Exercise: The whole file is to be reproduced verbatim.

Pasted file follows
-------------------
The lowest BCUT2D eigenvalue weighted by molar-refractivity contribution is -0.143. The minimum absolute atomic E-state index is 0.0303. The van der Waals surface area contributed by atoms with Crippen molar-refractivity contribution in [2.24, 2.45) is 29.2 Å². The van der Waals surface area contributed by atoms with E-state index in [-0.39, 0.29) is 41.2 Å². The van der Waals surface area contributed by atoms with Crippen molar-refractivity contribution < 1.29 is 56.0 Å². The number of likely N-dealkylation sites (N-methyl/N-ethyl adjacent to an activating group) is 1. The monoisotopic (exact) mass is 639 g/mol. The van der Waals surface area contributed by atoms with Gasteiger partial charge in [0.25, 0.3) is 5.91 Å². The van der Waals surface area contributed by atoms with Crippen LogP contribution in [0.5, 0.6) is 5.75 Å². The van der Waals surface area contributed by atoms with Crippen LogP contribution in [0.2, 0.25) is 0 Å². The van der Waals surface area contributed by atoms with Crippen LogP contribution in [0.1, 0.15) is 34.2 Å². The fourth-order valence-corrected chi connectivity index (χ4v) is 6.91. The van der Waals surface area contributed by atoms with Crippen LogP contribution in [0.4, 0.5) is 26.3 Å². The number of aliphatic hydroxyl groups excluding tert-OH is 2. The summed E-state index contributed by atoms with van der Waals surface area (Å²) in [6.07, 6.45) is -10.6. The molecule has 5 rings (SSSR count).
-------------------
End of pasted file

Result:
The lowest BCUT2D eigenvalue weighted by molar-refractivity contribution is -0.143. The minimum absolute atomic E-state index is 0.0303. The van der Waals surface area contributed by atoms with Crippen molar-refractivity contribution in [2.24, 2.45) is 29.2 Å². The van der Waals surface area contributed by atoms with E-state index in [-0.39, 0.29) is 41.2 Å². The van der Waals surface area contributed by atoms with Crippen molar-refractivity contribution < 1.29 is 56.0 Å². The number of likely N-dealkylation sites (N-methyl/N-ethyl adjacent to an activating group) is 1. The monoisotopic (exact) mass is 639 g/mol. The van der Waals surface area contributed by atoms with Gasteiger partial charge in [0.25, 0.3) is 5.91 Å². The van der Waals surface area contributed by atoms with Crippen LogP contribution in [0.5, 0.6) is 5.75 Å². The van der Waals surface area contributed by atoms with Crippen LogP contribution in [0.2, 0.25) is 0 Å². The van der Waals surface area contributed by atoms with Crippen LogP contribution in [0.1, 0.15) is 34.2 Å². The fourth-order valence-corrected chi connectivity index (χ4v) is 6.91. The van der Waals surface area contributed by atoms with Crippen LogP contribution in [0.4, 0.5) is 26.3 Å². The number of aliphatic hydroxyl groups excluding tert-OH is 2. The summed E-state index contributed by atoms with van der Waals surface area (Å²) in [6.07, 6.45) is -10.6. The molecule has 5 rings (SSSR count).